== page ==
First, Kearsley v Klarfeld is good law; a substantive case of fraud does not need to be put forward in respect of an LVI/causation defence. Second, the fact that a defendant has not alleged dishonesty in the pleadings will never stop the Judge from finding a witness or party to have been lying on oath. Third, a statement of case is clearly crucial to the identification of the issues. Fourth, a proper defence should act so as to give ‘adequate warning of, and a proper opportunity to deal with, the possibility of (a finding of fraud or fundamental dishonesty)’.
The adequacy of pleading
Howlett tackles what the purpose of a pleading is. “The key question in such a case would be whether the claimant had been given adequate warning of, and a proper opportunity to deal with, the possibility of such a conclusion and the matters leading the judge to it rather than whether the insurer had positively alleged fraud in its defence.’ (paragraph 31).
So Howlett actually reinforces the need for a Defence to give a clear explanation of the basis upon which the defendant denies the claim.
This dovetails exactly with CPR 16.5.
The defence must - if there is disagreement with the claimant’s pleaded case – explain the denial.
Denton Hall v Fifield (2006) EXCA Civ 169
Although this was not dealt with in the Howlett authority, a good example of the way in which the defendant should prepare its defence is to give a clear signal to the claimant of any inconsistent medical record upon which the defendant intends to rely at trial.
Read All About It!
This has been a headline-grabbing authority. At first blush it may now seem to defendants that they are perfectly able to put forward ‘shadowy’ defences only to ambush claimants at trial with serious allegations which, in fact, amount to allegations of fraud and fundamental dishonesty.
However on the facts of Howlett, the second defendants set out a defence which was clear and unequivocal.
My personal interpretation of the defence is that this was clearly an allegation of fraud and fundamental dishonesty.
Although the word ‘fraud’ was not included, the attempt to row back from an allegation of fraud (the Defendant ‘not asserting a positive case of fraud at this stage’) was a tactical decision to avoid the inevitable argument that the defendant had the burden of proving fraud.
In fact, the defendants managed to prove that the claimants were both fraudulent and fundamentally dishonest.
Three Rivers D.C. v Bank of England (No 3) (2001)_ UKHL 16
The House of Lords have been very clear about the responsibility for pleading and particularising fraud. “It is well established that fraud or dishonesty must be distinctly alleged and as distinctly proved; that it must be sufficiently particularised; and that it is not sufficiently particularised if the facts pleaded are consistent with innocence. This means that a (plaintiff) (but the writer suggests this applies to claimant or defendant) who alleges dishonesty must plead the facts, matters and circumstances relied on to show that the defendant was dishonest and not merely negligent, and that the facts, matters and circumstances which are consistent with negligence, do not do so’.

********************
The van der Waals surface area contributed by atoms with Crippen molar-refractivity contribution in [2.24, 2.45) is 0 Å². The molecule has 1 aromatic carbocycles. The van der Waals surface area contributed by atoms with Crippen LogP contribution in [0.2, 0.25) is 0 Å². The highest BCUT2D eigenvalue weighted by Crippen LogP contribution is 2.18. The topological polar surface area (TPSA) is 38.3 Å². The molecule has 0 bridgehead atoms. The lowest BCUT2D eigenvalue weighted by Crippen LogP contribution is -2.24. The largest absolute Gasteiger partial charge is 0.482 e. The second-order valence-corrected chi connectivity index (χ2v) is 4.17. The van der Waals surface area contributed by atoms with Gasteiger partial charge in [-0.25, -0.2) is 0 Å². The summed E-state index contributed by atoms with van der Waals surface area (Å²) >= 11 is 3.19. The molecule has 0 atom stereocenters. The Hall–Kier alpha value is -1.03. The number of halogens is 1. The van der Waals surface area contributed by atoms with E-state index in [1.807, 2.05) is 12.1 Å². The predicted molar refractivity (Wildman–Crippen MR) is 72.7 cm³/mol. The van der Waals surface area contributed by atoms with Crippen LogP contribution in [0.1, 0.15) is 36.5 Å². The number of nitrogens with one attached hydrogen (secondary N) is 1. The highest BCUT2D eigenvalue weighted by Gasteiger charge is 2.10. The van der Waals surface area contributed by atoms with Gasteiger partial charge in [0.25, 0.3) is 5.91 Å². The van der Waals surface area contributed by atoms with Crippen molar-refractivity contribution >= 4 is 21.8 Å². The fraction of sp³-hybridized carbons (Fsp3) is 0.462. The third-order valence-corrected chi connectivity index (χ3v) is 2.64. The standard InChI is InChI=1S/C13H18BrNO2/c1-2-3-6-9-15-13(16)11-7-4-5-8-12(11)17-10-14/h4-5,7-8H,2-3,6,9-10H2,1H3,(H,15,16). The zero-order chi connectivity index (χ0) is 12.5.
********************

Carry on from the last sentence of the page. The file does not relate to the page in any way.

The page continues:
Here the House of Lords confirms that an allegation or fraud or dishonesty must be alleged and sufficiently particularised.
There is no obligation to use the word ‘fraud’ or ‘fundamentally dishonest’ if the evidence in support of those allegations is properly particularised.
Which, again, is exactly what the second defendants did in Howlett.
In conclusion, Howlett needs to be treated with great caution. The following points can be made:
(a) It is not an authority that exonerates a defendant from pleading and particularising a defence based on fraud or fundamental dishonesty; in fact, Howlett underscores the need for a claimant to be put on notice in a clear and unequivocal defence.
(b) It seems that the use of the words ‘fraud’ or ‘fundamental dishonesty’ are not essential; the defence in Howlett was clear and unequivocal and the district judge was correct in embracing that defence as a clear and positive case that the claimants have brought a fundamentally dishonesty claim and were, in fact fraudsters.
(c) The fact that a trial judge can find a party or a witness to be dishonest – without any specific pleading or cross-examination – is trite law.
(d) That compliance with CPR 16.5 – which underscores the need for clear and unequivocal Defences – is confirmed by Howlett.
It may well be that Howlett is solid authority for the defendants to ensure that defences give adequate notice to any claimant of a serious allegation, whether the claimant has been fraudulent or that the claim is fundamentally dishonest.
Going forward, where defendants fail to provide such notice, Claimants will be well advised to ensure that clarification of any shadowy defence is obtained through the use of notice to admit facts or request for further information.
No doubt Howlett will also prompt procedural judges to ensure that defences are (as in Howlett) recognised for what they are – irrespective of the use of the ‘F Word’.
Martin Littler is a barrister at Cobden House Chambers, Manchester